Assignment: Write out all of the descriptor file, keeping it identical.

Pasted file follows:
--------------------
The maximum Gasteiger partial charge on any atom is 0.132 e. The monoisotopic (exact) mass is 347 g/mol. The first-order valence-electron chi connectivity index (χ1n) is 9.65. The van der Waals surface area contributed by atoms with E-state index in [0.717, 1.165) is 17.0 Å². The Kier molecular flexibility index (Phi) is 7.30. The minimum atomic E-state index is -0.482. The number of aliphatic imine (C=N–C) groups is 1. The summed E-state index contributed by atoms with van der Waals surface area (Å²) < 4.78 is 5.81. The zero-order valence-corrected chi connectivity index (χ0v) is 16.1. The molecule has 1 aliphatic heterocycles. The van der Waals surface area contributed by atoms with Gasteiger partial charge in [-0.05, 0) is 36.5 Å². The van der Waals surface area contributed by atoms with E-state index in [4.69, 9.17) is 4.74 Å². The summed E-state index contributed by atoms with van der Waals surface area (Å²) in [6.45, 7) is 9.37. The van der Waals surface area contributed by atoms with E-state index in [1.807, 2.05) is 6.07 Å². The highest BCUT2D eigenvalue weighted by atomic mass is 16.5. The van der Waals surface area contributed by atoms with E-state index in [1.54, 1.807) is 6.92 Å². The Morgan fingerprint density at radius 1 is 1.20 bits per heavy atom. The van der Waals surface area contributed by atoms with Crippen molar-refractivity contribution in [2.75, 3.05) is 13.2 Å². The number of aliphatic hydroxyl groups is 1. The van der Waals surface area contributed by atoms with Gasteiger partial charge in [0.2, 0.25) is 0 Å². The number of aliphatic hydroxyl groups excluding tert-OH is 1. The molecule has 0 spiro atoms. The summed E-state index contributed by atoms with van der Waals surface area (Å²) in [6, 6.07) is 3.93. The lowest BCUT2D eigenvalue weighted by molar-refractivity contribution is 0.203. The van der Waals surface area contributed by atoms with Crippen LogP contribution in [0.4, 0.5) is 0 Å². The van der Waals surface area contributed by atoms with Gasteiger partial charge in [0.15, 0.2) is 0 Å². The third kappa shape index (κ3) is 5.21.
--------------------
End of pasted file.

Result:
The maximum Gasteiger partial charge on any atom is 0.132 e. The monoisotopic (exact) mass is 347 g/mol. The first-order valence-electron chi connectivity index (χ1n) is 9.65. The van der Waals surface area contributed by atoms with E-state index in [0.717, 1.165) is 17.0 Å². The Kier molecular flexibility index (Phi) is 7.30. The minimum atomic E-state index is -0.482. The number of aliphatic imine (C=N–C) groups is 1. The summed E-state index contributed by atoms with van der Waals surface area (Å²) < 4.78 is 5.81. The zero-order valence-corrected chi connectivity index (χ0v) is 16.1. The molecule has 1 aliphatic heterocycles. The van der Waals surface area contributed by atoms with Gasteiger partial charge in [-0.05, 0) is 36.5 Å². The van der Waals surface area contributed by atoms with E-state index in [4.69, 9.17) is 4.74 Å². The summed E-state index contributed by atoms with van der Waals surface area (Å²) in [6.45, 7) is 9.37. The van der Waals surface area contributed by atoms with E-state index in [1.807, 2.05) is 6.07 Å². The highest BCUT2D eigenvalue weighted by atomic mass is 16.5. The van der Waals surface area contributed by atoms with E-state index in [1.54, 1.807) is 6.92 Å². The Morgan fingerprint density at radius 1 is 1.20 bits per heavy atom. The van der Waals surface area contributed by atoms with Crippen molar-refractivity contribution in [2.75, 3.05) is 13.2 Å². The number of aliphatic hydroxyl groups is 1. The van der Waals surface area contributed by atoms with Gasteiger partial charge in [0.2, 0.25) is 0 Å². The number of aliphatic hydroxyl groups excluding tert-OH is 1. The molecule has 0 spiro atoms. The summed E-state index contributed by atoms with van der Waals surface area (Å²) in [6, 6.07) is 3.93. The lowest BCUT2D eigenvalue weighted by molar-refractivity contribution is 0.203. The van der Waals surface area contributed by atoms with Crippen LogP contribution in [0.4, 0.5) is 0 Å². The van der Waals surface area contributed by atoms with Gasteiger partial charge in [0.15, 0.2) is 0 Å². The third kappa shape index (κ3) is 5.21.